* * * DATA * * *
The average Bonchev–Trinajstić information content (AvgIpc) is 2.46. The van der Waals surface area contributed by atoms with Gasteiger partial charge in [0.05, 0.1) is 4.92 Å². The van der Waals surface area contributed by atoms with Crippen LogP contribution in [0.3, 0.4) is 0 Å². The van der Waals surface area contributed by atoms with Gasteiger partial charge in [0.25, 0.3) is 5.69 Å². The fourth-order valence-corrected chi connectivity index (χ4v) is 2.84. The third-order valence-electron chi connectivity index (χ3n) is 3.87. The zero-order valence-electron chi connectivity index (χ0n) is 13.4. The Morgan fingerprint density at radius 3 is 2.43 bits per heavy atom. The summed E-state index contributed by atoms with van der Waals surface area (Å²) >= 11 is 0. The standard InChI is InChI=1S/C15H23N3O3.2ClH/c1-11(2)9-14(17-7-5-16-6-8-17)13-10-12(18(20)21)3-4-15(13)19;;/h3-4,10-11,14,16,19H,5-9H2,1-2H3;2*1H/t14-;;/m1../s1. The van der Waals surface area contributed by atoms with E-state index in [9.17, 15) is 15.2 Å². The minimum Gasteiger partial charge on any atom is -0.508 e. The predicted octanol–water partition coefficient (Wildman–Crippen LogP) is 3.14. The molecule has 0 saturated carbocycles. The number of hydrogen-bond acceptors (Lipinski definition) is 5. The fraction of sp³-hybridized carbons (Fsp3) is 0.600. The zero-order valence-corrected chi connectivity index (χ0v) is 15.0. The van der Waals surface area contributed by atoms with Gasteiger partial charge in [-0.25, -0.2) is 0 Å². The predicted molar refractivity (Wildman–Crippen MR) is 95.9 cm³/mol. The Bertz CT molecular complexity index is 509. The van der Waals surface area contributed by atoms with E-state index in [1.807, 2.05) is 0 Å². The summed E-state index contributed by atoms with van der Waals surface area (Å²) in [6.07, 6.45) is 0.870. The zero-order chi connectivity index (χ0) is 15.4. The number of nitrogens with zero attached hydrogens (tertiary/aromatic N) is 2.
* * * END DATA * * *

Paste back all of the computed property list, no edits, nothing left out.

The average Bonchev–Trinajstić information content (AvgIpc) is 2.46. The van der Waals surface area contributed by atoms with Gasteiger partial charge in [0.05, 0.1) is 4.92 Å². The van der Waals surface area contributed by atoms with Crippen LogP contribution in [0.3, 0.4) is 0 Å². The van der Waals surface area contributed by atoms with Gasteiger partial charge in [0.25, 0.3) is 5.69 Å². The fourth-order valence-corrected chi connectivity index (χ4v) is 2.84. The third-order valence-electron chi connectivity index (χ3n) is 3.87. The zero-order valence-electron chi connectivity index (χ0n) is 13.4. The Morgan fingerprint density at radius 3 is 2.43 bits per heavy atom. The summed E-state index contributed by atoms with van der Waals surface area (Å²) >= 11 is 0. The standard InChI is InChI=1S/C15H23N3O3.2ClH/c1-11(2)9-14(17-7-5-16-6-8-17)13-10-12(18(20)21)3-4-15(13)19;;/h3-4,10-11,14,16,19H,5-9H2,1-2H3;2*1H/t14-;;/m1../s1. The van der Waals surface area contributed by atoms with E-state index in [9.17, 15) is 15.2 Å². The minimum Gasteiger partial charge on any atom is -0.508 e. The predicted octanol–water partition coefficient (Wildman–Crippen LogP) is 3.14. The molecule has 0 saturated carbocycles. The number of hydrogen-bond acceptors (Lipinski definition) is 5. The fraction of sp³-hybridized carbons (Fsp3) is 0.600. The zero-order valence-corrected chi connectivity index (χ0v) is 15.0. The van der Waals surface area contributed by atoms with Gasteiger partial charge in [-0.25, -0.2) is 0 Å². The predicted molar refractivity (Wildman–Crippen MR) is 95.9 cm³/mol. The Bertz CT molecular complexity index is 509. The van der Waals surface area contributed by atoms with E-state index in [1.807, 2.05) is 0 Å². The summed E-state index contributed by atoms with van der Waals surface area (Å²) in [6.07, 6.45) is 0.870. The zero-order chi connectivity index (χ0) is 15.4. The number of nitrogens with zero attached hydrogens (tertiary/aromatic N) is 2.